The suburban members are by definition more family oriented. There’s a slightly younger crowd in the city and fewer children, but we do have kids programming there, too. But basically it’s the same rough demographic profile as far as economic status.
Q: Can you tell me about the deal you announced related to Carlsbad, CA?
A: We announced some time ago that we are building a club in Carlsbad, CA. Now, we are buying an additional six acres next to it and remodeling an existing 80-room hotel and banquet/meeting space to go with it. It might be named Pacific Sports Resort.
We are buying the whole thing and focusing it on the club and marketing it through our membership. Carlsbad is a terrifically dense (in population), light-industrial area. All the golf manufacturers are there and a lot of ski manufacturers. As a result, there are plenty of demands for meeting space, and [these companies will] enjoy the benefits of the meeting space. The club will be 100,000 square feet with tennis, swimming, dining and what our typical resort product is.
Q: Do you plan to purchase/build more clubs in the next two years?
A: Yes, we do. [The Carlsbad location] is still empty land. It will take two years to be up and running. We are also working on another piece of raw land, and we are working on the purchase of another club.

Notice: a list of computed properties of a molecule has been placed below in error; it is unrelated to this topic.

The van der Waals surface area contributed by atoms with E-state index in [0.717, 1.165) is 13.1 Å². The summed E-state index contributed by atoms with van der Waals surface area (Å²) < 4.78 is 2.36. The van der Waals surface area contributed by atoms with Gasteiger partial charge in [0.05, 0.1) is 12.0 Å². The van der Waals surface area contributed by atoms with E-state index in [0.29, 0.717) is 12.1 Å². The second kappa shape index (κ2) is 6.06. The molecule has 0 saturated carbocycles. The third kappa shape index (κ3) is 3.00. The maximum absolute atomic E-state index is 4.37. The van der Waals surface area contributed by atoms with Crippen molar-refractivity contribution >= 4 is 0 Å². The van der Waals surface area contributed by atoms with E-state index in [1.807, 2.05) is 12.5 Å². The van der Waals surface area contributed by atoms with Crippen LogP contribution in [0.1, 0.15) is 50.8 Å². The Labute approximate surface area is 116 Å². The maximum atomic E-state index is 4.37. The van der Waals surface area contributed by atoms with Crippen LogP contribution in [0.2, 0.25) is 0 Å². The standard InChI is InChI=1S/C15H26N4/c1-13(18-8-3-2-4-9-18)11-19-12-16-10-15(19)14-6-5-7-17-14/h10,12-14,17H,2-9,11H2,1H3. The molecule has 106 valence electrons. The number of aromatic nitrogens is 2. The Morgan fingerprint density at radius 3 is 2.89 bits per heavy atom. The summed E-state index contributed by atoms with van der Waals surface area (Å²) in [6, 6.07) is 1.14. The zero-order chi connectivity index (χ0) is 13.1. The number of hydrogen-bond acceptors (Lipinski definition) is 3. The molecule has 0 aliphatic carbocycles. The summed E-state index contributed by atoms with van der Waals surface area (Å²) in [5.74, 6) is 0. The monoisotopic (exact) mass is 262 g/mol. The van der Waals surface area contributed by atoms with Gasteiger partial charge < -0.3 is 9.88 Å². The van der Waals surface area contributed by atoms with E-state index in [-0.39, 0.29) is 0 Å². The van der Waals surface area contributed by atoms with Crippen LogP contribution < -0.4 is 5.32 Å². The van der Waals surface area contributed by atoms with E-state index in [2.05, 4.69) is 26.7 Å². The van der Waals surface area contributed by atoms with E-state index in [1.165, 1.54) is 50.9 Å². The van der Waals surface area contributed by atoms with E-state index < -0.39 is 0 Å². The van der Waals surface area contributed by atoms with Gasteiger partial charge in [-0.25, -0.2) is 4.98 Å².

Q: Would you buy a lower-end club and upgrade it, or are you looking only for higher-end clubs?
A: We would. Our focus is to find clubs with enough land and density in the area.
We put $12 million into the Courtside Club to upgrade it after we bought it.
Q: Is expansion important to you?
A: We’ve always focused on thoughtful expansion. Not expansion for expansion sake, but when we find clubs that make sense for us, we expand. We’ve never not tried to expand, but we are also always willing to sell and move in and out of clubs. We sold three clubs in Seattle last January (2006). But we’re expanding into existing markets that we’re in with bigger clubs.
Q: Why are you expanding with bigger clubs in those markets?
A: The question is, why do you want to expand at all? You either expand or shrink. It gives employees a lot more room for growth. We have a low attrition rate for employees. When they are here for five to 10 years, it gives them more job opportunities.
Big clubs make sense for us. They are hard to duplicate. We know how to build them and what demographics we need. Once you do them, they pretty much control a market.
Q: Why did you sell the Seattle clubs?
A: I’m from Seattle and I like that market, but we decided not to build more large clubs up there, and we received an offer on them that we thought was reasonable. It was harder for us to find a suburban sports resort. It was harder for us to find an outdoor product for Seattle that made sense.
Q: Do you remodel your clubs on a regular basis, like every five years?
A: We do, but it’s not on a formula. We change [the clubs] as they need to be changed. About 10 years ago, we did a major facelift on the Bay Club, repositioned the locker rooms, added a day spa. More recently, we added 11,000 square feet that we call the Mind Body Studio. In that club, we have a first-class yoga program that we can hold up against any yoga facility. It is beautiful. It is used by Yoga Journal for photographs. In 1983, the Bay Club offered Pilates. Back then, Pilates was mostly [used as] rehabilitation for San Francisco ballet dancers. So we’ve been in the yoga and Pilates business for 25 years.